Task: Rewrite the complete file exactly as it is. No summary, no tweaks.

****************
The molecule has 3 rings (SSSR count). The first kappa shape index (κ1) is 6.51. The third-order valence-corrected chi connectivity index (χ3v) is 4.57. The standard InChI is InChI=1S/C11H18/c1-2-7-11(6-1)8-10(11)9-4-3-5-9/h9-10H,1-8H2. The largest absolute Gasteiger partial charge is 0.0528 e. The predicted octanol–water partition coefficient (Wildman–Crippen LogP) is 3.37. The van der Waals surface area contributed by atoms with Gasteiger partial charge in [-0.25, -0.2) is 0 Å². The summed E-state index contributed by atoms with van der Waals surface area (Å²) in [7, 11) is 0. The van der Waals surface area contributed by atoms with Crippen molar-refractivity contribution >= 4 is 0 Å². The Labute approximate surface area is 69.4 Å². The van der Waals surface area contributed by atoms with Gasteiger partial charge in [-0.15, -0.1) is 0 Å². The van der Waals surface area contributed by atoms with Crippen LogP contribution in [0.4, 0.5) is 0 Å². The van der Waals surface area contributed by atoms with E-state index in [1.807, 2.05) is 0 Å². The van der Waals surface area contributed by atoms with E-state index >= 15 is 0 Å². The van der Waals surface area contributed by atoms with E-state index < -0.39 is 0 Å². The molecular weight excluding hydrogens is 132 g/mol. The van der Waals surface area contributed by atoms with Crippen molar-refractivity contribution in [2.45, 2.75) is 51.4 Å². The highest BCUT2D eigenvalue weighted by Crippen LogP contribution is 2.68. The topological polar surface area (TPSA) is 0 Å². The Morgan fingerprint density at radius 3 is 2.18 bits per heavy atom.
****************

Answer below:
The molecule has 3 rings (SSSR count). The first kappa shape index (κ1) is 6.51. The third-order valence-corrected chi connectivity index (χ3v) is 4.57. The standard InChI is InChI=1S/C11H18/c1-2-7-11(6-1)8-10(11)9-4-3-5-9/h9-10H,1-8H2. The largest absolute Gasteiger partial charge is 0.0528 e. The predicted octanol–water partition coefficient (Wildman–Crippen LogP) is 3.37. The van der Waals surface area contributed by atoms with Gasteiger partial charge in [-0.25, -0.2) is 0 Å². The summed E-state index contributed by atoms with van der Waals surface area (Å²) in [7, 11) is 0. The van der Waals surface area contributed by atoms with Crippen molar-refractivity contribution >= 4 is 0 Å². The Labute approximate surface area is 69.4 Å². The van der Waals surface area contributed by atoms with Gasteiger partial charge in [-0.15, -0.1) is 0 Å². The van der Waals surface area contributed by atoms with Crippen LogP contribution in [0.4, 0.5) is 0 Å². The van der Waals surface area contributed by atoms with E-state index in [1.807, 2.05) is 0 Å². The van der Waals surface area contributed by atoms with E-state index >= 15 is 0 Å². The van der Waals surface area contributed by atoms with E-state index < -0.39 is 0 Å². The molecular weight excluding hydrogens is 132 g/mol. The van der Waals surface area contributed by atoms with Crippen molar-refractivity contribution in [2.45, 2.75) is 51.4 Å². The highest BCUT2D eigenvalue weighted by Crippen LogP contribution is 2.68. The topological polar surface area (TPSA) is 0 Å². The Morgan fingerprint density at radius 3 is 2.18 bits per heavy atom.